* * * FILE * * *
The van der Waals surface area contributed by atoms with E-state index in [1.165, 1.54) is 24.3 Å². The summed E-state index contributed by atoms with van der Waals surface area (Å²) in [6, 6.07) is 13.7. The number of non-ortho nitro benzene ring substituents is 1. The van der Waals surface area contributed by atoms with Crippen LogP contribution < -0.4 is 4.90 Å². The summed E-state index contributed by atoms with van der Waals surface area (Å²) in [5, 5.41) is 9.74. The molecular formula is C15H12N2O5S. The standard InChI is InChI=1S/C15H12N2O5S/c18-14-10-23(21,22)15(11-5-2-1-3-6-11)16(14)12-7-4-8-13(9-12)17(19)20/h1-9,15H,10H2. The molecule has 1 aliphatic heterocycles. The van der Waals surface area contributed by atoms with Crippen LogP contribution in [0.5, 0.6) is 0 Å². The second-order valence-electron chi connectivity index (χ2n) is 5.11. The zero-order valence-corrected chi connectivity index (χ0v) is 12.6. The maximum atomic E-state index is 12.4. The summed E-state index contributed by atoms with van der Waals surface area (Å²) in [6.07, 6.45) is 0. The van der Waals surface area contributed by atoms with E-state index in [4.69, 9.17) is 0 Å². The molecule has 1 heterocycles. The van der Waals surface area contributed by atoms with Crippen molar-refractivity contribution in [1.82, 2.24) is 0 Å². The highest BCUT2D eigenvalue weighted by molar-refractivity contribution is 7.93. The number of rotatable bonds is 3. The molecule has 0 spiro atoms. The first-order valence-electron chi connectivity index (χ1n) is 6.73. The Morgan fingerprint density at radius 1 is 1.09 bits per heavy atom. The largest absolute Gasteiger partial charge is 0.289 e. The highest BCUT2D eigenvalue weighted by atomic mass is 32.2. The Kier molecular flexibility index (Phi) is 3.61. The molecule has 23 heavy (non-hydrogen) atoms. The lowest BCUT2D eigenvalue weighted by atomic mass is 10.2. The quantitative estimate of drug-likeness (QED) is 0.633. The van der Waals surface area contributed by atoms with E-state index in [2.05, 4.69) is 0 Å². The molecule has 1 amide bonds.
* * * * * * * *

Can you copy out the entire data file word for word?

The van der Waals surface area contributed by atoms with E-state index in [1.165, 1.54) is 24.3 Å². The summed E-state index contributed by atoms with van der Waals surface area (Å²) in [6, 6.07) is 13.7. The number of non-ortho nitro benzene ring substituents is 1. The van der Waals surface area contributed by atoms with Crippen LogP contribution < -0.4 is 4.90 Å². The summed E-state index contributed by atoms with van der Waals surface area (Å²) in [5, 5.41) is 9.74. The molecular formula is C15H12N2O5S. The standard InChI is InChI=1S/C15H12N2O5S/c18-14-10-23(21,22)15(11-5-2-1-3-6-11)16(14)12-7-4-8-13(9-12)17(19)20/h1-9,15H,10H2. The molecule has 1 aliphatic heterocycles. The van der Waals surface area contributed by atoms with Crippen LogP contribution in [0.5, 0.6) is 0 Å². The second-order valence-electron chi connectivity index (χ2n) is 5.11. The zero-order valence-corrected chi connectivity index (χ0v) is 12.6. The maximum atomic E-state index is 12.4. The summed E-state index contributed by atoms with van der Waals surface area (Å²) in [6.07, 6.45) is 0. The van der Waals surface area contributed by atoms with E-state index in [4.69, 9.17) is 0 Å². The molecule has 1 heterocycles. The van der Waals surface area contributed by atoms with Crippen molar-refractivity contribution in [1.82, 2.24) is 0 Å². The highest BCUT2D eigenvalue weighted by molar-refractivity contribution is 7.93. The number of rotatable bonds is 3. The molecule has 0 spiro atoms. The first-order valence-electron chi connectivity index (χ1n) is 6.73. The Morgan fingerprint density at radius 1 is 1.09 bits per heavy atom. The largest absolute Gasteiger partial charge is 0.289 e. The highest BCUT2D eigenvalue weighted by atomic mass is 32.2. The Kier molecular flexibility index (Phi) is 3.61. The molecule has 23 heavy (non-hydrogen) atoms. The lowest BCUT2D eigenvalue weighted by atomic mass is 10.2. The quantitative estimate of drug-likeness (QED) is 0.633. The van der Waals surface area contributed by atoms with E-state index in [2.05, 4.69) is 0 Å². The molecule has 1 amide bonds.